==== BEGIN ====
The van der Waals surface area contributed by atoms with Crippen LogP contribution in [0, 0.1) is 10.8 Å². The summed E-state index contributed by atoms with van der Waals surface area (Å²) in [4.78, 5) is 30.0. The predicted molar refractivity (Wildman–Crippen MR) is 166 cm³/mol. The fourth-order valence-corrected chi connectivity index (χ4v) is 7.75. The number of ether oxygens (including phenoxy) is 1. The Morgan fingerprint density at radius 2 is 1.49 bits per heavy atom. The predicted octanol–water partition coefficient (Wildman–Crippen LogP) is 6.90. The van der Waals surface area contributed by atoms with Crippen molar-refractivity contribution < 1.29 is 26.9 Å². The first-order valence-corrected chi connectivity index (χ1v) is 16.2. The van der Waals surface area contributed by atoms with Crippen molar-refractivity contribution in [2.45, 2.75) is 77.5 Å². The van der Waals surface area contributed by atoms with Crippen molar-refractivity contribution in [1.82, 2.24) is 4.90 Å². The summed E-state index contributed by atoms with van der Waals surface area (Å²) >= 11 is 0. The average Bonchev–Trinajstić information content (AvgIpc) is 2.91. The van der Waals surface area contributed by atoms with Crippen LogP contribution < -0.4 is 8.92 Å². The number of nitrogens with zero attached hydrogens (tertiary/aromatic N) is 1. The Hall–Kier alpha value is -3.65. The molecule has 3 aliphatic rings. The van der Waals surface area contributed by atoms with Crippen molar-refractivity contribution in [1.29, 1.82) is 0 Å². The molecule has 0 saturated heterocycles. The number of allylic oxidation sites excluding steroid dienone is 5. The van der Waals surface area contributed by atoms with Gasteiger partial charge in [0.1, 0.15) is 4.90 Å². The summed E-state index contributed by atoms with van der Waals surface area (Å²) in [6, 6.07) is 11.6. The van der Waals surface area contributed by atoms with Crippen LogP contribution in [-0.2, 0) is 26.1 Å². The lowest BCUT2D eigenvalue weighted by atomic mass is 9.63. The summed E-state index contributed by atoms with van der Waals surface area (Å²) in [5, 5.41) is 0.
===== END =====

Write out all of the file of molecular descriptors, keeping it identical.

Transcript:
The van der Waals surface area contributed by atoms with Crippen LogP contribution in [0, 0.1) is 10.8 Å². The summed E-state index contributed by atoms with van der Waals surface area (Å²) in [4.78, 5) is 30.0. The predicted molar refractivity (Wildman–Crippen MR) is 166 cm³/mol. The fourth-order valence-corrected chi connectivity index (χ4v) is 7.75. The number of ether oxygens (including phenoxy) is 1. The Morgan fingerprint density at radius 2 is 1.49 bits per heavy atom. The predicted octanol–water partition coefficient (Wildman–Crippen LogP) is 6.90. The van der Waals surface area contributed by atoms with Crippen molar-refractivity contribution < 1.29 is 26.9 Å². The first-order valence-corrected chi connectivity index (χ1v) is 16.2. The van der Waals surface area contributed by atoms with Crippen molar-refractivity contribution in [2.45, 2.75) is 77.5 Å². The van der Waals surface area contributed by atoms with Crippen molar-refractivity contribution in [1.82, 2.24) is 4.90 Å². The summed E-state index contributed by atoms with van der Waals surface area (Å²) >= 11 is 0. The average Bonchev–Trinajstić information content (AvgIpc) is 2.91. The van der Waals surface area contributed by atoms with Crippen LogP contribution < -0.4 is 8.92 Å². The number of nitrogens with zero attached hydrogens (tertiary/aromatic N) is 1. The Hall–Kier alpha value is -3.65. The molecule has 3 aliphatic rings. The van der Waals surface area contributed by atoms with Crippen molar-refractivity contribution in [1.29, 1.82) is 0 Å². The molecule has 0 saturated heterocycles. The number of allylic oxidation sites excluding steroid dienone is 5. The van der Waals surface area contributed by atoms with Gasteiger partial charge in [0.1, 0.15) is 4.90 Å². The summed E-state index contributed by atoms with van der Waals surface area (Å²) in [6, 6.07) is 11.6. The van der Waals surface area contributed by atoms with Crippen LogP contribution in [-0.2, 0) is 26.1 Å². The lowest BCUT2D eigenvalue weighted by atomic mass is 9.63. The summed E-state index contributed by atoms with van der Waals surface area (Å²) in [5, 5.41) is 0.